In the end, it was the "registration fee" and the lack of educational evaluation that convinced us the personal trainer accreditation system is broken. The acceptance of any type of annual "registration fee" casts a shadow of uncertainty as to the true reason certification programs are granted approval. The presence of any sort of relationship (especially a financial one) creates natural bias. It is somewhat like having a fitness contest judged by only one person, whom happens to be married to one of the contestants. Guess who he is going to pick?
However honorable the intentions of these particular companies are, we find it difficult to believe they could remain unbiased to a certification company that has just forked over thousands of dollars in fees. Certification company owners would be upset to learn of their accreditation denial, after their check has been cashed. They would most likely pursue legal action or at least request a refund of their money. It doesn't seem likely that an accreditation company could allow this to happen, on a frequent basis, particularly when the registration fees are their sole source of revenue.
Accrediting bodies should provide unbiased, articulate and useful information to the public they claim to serve. Minimally, there should be an effort to get whatever helpful information they possess out to the public; for what purpose does it serve if no one knows about it? The validation of their value is left to the client. NBFE advises, "simply ask your trainer if they passed the national boards!". This type of information gathering is unrealistic. Most clients are not made aware of the fact that the NBFE (or NCCA for that matter) even exists. Most personal training clients will not ask their trainer to prove he/she is certified. Do any of us ask our car mechanic if he/she is ASE Certified? It is assumed the professional is qualified if he/she is employed.
We take this issue very seriously and ask that those interested in this matter write their congressperson. We believe the NIH should establish an agency to oversee the fitness industry; in particular the personal trainers and companies, like ours, that certify them. The NIH is the largest health and fitness related organization in the United States. They are a government body with an oversight committee and are held accountable by us, the taxpayers. Because of this, the NIH is well positioned to act. It employs thousands of exercise physiologist, medical doctors, chiropractors, dieticians and physical therapist, all of whom posses a relevant expertise in evaluating personal trainer certification programs.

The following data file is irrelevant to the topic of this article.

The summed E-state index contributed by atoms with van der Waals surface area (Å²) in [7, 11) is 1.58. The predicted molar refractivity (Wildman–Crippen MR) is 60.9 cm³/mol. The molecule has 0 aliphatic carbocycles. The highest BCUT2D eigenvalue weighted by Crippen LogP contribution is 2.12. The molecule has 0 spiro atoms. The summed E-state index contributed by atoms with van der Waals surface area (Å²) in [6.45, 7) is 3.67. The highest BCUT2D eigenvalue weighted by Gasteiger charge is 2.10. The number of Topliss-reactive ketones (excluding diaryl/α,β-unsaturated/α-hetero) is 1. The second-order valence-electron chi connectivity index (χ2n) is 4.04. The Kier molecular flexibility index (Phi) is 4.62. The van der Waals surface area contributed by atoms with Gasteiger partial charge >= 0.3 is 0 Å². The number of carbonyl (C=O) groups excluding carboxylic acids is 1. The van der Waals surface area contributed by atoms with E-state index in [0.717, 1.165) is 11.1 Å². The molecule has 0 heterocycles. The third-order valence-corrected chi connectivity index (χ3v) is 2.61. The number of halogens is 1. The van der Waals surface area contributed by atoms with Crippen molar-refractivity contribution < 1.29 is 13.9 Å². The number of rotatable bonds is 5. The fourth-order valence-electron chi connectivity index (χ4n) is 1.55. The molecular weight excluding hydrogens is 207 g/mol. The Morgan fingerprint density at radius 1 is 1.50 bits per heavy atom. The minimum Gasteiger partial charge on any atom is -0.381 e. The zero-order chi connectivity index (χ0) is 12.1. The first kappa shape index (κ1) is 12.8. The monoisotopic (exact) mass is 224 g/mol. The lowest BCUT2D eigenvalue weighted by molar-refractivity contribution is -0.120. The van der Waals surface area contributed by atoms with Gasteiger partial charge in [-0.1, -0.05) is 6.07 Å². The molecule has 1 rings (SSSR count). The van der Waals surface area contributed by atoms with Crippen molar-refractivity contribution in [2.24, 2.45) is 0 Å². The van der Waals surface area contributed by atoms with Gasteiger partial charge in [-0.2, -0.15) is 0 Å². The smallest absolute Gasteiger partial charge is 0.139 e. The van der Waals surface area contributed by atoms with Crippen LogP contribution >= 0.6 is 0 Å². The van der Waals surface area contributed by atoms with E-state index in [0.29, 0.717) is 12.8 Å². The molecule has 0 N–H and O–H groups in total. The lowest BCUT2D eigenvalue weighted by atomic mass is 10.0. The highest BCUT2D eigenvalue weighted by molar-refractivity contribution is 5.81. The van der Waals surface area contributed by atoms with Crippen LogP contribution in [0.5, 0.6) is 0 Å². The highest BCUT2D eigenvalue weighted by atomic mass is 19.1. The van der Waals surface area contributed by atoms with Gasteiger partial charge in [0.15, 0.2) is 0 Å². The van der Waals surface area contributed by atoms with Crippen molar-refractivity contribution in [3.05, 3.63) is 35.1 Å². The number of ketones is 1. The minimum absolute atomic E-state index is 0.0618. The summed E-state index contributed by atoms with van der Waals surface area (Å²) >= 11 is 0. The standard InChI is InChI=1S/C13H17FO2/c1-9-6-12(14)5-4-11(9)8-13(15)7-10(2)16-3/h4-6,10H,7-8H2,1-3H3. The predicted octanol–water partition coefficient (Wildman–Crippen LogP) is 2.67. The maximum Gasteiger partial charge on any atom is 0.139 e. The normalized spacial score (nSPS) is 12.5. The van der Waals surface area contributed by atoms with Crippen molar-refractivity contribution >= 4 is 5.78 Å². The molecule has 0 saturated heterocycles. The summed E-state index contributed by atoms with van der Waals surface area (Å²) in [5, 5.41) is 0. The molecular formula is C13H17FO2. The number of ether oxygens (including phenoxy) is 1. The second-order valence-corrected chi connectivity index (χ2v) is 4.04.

Keep in mind, accreditation means officially recognized. It is our belief that these companies, which have assumed a role in accrediting personal trainer certification programs, are using that term very loosely. As we all know, officials are not supposed to accept bribes. That, essentially, is what certification companies are paying to have their programs 'evaluated and approved'.
The next time you see an 'accreditation' seal, question if it was paid for and look into it yourself. You might be surprised by what you learn... we certainly were.
In the meantime, please write your representative in an effort to improve the guidelines associated with the U.S. personal training industry.
Contact your local representative